Sunday, February 21, 2010

Where is the President we elected?

A year in, if there is one thing President Obama can say he has categorically accomplished, is escalating the war in Afghanistan and increasing the controversial drone attacks in Pakistan ten fold. The drones seem to terrorize and kill more innocent people than the alleged terrorists they are supposedly meant to. Now with the "surge" and push into Taliban controlled territory underway the White House waits to declare the operation a success. On the domestic front lofty goals of passing a revolutionary Health Care reform bill, dealing with a record deficit, putting a stop to Wall Street's debauchery, closing down the abhorrent Guantanamo Bay prison camp, holding the past regime accountable for war crimes and criminal violation of the constitution all seem to have fallen by the wayside. Partly because of a corrupt, inefficient, impotent, partisan congress that puts politics before the good of its people, and also due to a lack luster performance by a leader who treads too softly in a jungle of wolves.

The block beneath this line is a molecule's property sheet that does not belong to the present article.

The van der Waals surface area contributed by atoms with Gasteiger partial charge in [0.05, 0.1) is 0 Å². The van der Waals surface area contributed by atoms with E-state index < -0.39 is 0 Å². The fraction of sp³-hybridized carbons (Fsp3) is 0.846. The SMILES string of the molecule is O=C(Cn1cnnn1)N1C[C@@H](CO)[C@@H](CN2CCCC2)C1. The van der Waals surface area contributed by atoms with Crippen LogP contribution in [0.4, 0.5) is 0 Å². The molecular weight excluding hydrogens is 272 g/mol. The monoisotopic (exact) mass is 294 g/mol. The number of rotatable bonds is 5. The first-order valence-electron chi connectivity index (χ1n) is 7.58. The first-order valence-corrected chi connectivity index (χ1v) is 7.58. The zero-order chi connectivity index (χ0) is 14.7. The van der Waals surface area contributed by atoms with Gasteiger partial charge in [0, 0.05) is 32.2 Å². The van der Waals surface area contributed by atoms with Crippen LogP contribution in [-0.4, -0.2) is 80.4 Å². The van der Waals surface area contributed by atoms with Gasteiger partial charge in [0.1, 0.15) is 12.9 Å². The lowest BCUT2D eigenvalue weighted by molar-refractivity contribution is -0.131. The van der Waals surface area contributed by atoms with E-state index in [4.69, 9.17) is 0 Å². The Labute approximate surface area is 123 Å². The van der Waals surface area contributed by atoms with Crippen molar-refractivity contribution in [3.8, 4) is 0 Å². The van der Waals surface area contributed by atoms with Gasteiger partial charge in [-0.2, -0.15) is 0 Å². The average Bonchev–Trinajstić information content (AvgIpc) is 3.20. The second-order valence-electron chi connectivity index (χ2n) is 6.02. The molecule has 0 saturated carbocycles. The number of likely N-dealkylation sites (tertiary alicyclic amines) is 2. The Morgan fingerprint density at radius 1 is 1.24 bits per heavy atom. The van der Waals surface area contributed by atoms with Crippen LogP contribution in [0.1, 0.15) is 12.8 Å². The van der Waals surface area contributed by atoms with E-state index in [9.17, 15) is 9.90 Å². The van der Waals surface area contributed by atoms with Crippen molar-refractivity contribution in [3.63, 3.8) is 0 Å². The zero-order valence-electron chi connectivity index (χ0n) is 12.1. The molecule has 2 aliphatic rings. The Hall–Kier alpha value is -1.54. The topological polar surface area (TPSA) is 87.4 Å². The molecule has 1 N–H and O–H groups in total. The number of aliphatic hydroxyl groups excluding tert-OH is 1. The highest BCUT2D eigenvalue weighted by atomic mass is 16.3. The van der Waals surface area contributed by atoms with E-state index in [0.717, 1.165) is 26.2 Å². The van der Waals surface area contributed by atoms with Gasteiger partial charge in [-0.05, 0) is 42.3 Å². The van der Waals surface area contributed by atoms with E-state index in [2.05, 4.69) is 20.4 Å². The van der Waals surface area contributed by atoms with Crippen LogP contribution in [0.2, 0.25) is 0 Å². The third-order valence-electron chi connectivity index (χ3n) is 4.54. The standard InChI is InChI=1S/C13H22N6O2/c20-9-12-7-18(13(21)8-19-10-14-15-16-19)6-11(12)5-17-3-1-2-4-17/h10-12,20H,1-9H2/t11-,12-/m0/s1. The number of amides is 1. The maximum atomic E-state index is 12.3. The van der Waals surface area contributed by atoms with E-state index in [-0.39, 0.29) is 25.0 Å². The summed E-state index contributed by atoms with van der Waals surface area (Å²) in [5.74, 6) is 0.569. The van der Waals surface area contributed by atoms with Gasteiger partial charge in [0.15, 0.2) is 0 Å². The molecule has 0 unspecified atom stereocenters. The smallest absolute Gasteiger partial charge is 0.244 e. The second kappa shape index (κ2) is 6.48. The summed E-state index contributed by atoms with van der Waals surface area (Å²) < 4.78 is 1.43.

Historically the congress has always behaved the way it does today. There is nothing revealing about it. There have also been moments in the past when the country has been as polarized as it is today. The Civil Rights act of 1964 was filibustered a record 54 days before it was passed thanks to President Lyndon Johnson's legendary craft at maneuvering the congress. The only thing that is unprecedented today is that we have a black president in power. That definitely is an underlying factor for the stalemate we see in certain quarters of the congress. But what seems to be missing in President Obama, is his ability to navigate and manipulate the congress to get the people's work done. He seems to rely too heavily on his earnest, honest image to bring about a bipartisan solution to everything, which as we know has failed time after time. Or maybe he just does not have the metal that we so fervently were lead to believe that he did. The message that is being sent through all the noise and the anger being absorbed and propelled by Fox News and the Tea Party cult, is that the President is incapable, inept and bad for the country. The democratic party and the White House are not helping either. They are not able to capitalize on the gains the President has made on "keeping America safe". Under his presidency more terrorist threats have been foiled than in all the eight years under President Bush. 95% of Americans are enjoying tax cuts even in a time of financial crisis. These achievements are not cutting through due to the mismanagement of the message by the White House and the party. A historical symptomatic problem of the party and its inability to unify.